“Clayton has been a part of our camp for a long time,” TGR co-founder Todd Jones says. “Creatively, he’s much more than an athlete. He’s an artist. He has the camera chops. He made his short film FIVE and he broke away from Stept and decided to do his own thing. Whatever went on, those guys are all still great friends. He had called me that summer and asked me to check out his film. I dove into it and I was really into the film. There was some stuff that I really didn’t like about it too. We had a series of phone calls at that point. They were really cool calls. He was going down the path of becoming a film director. It’s something you can laugh about, but through those calls I realized he had his shit together.”
For Jones, Vila represents an athlete transcending only being in front of a camera. Instead, Vila conceptualizes a location, a trick, a shot and all of the various elements that go into making a ski film segment.
“I see him as a super-talented film director,” Jones adds. “In our world, there’s a lot of amazing shooters, but not a ton of amazing storytellers. We need people challenging the status quo. Clayton is one of those select few.”
The Ski Journal: Tell me what you do for a living.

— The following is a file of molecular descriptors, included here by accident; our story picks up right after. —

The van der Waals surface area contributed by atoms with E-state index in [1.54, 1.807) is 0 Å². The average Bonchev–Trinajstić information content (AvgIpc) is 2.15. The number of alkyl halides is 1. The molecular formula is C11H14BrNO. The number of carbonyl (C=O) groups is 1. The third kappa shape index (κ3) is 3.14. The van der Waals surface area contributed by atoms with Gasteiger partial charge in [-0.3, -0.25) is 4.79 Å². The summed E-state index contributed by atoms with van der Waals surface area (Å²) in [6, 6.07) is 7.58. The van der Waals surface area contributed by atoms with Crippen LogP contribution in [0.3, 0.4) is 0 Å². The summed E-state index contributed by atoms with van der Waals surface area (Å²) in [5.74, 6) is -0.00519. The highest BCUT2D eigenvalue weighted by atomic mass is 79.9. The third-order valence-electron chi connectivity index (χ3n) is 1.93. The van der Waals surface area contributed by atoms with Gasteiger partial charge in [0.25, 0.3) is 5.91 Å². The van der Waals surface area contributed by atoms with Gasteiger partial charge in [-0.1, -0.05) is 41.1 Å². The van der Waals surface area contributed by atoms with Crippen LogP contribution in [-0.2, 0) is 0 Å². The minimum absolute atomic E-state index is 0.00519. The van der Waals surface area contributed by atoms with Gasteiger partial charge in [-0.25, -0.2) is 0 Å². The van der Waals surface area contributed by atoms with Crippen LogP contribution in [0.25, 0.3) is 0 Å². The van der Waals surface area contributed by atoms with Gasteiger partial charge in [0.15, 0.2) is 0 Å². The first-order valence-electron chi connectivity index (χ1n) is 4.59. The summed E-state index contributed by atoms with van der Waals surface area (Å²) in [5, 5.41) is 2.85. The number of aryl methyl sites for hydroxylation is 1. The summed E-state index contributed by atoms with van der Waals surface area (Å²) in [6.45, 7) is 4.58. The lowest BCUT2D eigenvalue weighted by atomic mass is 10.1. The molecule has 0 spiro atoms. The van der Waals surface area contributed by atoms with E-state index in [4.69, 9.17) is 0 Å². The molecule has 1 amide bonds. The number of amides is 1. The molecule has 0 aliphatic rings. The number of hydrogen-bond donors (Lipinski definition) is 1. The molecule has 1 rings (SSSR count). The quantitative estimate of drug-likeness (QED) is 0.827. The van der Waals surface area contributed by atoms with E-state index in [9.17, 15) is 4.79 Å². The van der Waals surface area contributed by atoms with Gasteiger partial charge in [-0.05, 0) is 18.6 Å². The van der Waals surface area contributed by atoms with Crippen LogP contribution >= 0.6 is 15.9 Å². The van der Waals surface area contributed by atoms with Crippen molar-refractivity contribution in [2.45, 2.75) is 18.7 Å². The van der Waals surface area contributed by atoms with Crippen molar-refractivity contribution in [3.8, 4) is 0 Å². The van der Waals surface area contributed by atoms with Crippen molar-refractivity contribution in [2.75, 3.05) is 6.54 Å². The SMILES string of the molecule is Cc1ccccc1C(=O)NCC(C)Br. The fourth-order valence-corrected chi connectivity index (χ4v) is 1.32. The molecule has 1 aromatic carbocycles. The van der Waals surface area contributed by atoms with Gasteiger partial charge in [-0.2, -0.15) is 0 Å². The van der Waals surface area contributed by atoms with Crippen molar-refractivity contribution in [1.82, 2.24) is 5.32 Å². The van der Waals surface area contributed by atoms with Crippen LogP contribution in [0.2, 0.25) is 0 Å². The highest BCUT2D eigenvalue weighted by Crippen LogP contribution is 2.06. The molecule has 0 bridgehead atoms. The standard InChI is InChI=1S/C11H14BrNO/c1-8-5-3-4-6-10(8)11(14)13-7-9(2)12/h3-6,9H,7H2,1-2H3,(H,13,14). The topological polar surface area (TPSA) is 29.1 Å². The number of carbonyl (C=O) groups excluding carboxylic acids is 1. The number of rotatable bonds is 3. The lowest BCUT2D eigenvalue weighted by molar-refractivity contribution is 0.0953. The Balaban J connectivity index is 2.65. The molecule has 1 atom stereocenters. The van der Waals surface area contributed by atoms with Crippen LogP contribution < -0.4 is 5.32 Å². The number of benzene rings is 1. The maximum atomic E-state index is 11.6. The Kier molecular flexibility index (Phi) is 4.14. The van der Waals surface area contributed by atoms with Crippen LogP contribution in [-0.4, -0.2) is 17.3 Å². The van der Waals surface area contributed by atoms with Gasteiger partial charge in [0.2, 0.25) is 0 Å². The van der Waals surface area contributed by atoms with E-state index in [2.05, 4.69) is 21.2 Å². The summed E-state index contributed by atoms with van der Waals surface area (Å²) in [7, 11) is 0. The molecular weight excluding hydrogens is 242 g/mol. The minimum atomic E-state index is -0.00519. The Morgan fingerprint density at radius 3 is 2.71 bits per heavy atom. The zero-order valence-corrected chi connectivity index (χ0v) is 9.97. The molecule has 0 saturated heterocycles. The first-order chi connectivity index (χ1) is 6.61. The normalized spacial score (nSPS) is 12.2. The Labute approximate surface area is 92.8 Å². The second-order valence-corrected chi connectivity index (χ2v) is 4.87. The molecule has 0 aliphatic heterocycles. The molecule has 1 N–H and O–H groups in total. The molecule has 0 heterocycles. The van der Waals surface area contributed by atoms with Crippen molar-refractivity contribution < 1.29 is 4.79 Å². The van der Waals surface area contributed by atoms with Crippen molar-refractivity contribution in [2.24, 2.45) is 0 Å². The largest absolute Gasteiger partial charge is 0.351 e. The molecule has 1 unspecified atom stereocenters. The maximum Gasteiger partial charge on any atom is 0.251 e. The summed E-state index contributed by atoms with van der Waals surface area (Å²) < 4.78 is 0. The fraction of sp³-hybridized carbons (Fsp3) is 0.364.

Clayton Vila: I am pretty split down the middle: a professional skier and a film director. I started professional skiing long ago—I turned pro around 19 into 20 and started being able to pay my bills without having to work in the summertime. I’ve been doing that for almost a decade now. Over the past few years, I’ve started to move into directing films and some commercials as well. I’m living in Los Angeles now and [directing] full time.
Why Los Angeles? It makes sense for directing, but for skiing…
Not so much [laughs]. To answer why I moved to LA, I have to go back to where I’m from: Block Island, RI. There’s not a mountain in sight. It’s in the middle of the ocean, literally—an hour boat ride from anywhere. In the summertime, the locals live a kind of California lifestyle—barefoot, board shorts all day long, surfing all the time. [Los Angeles] is a lifestyle I’m used to. I always thought I’d end up there.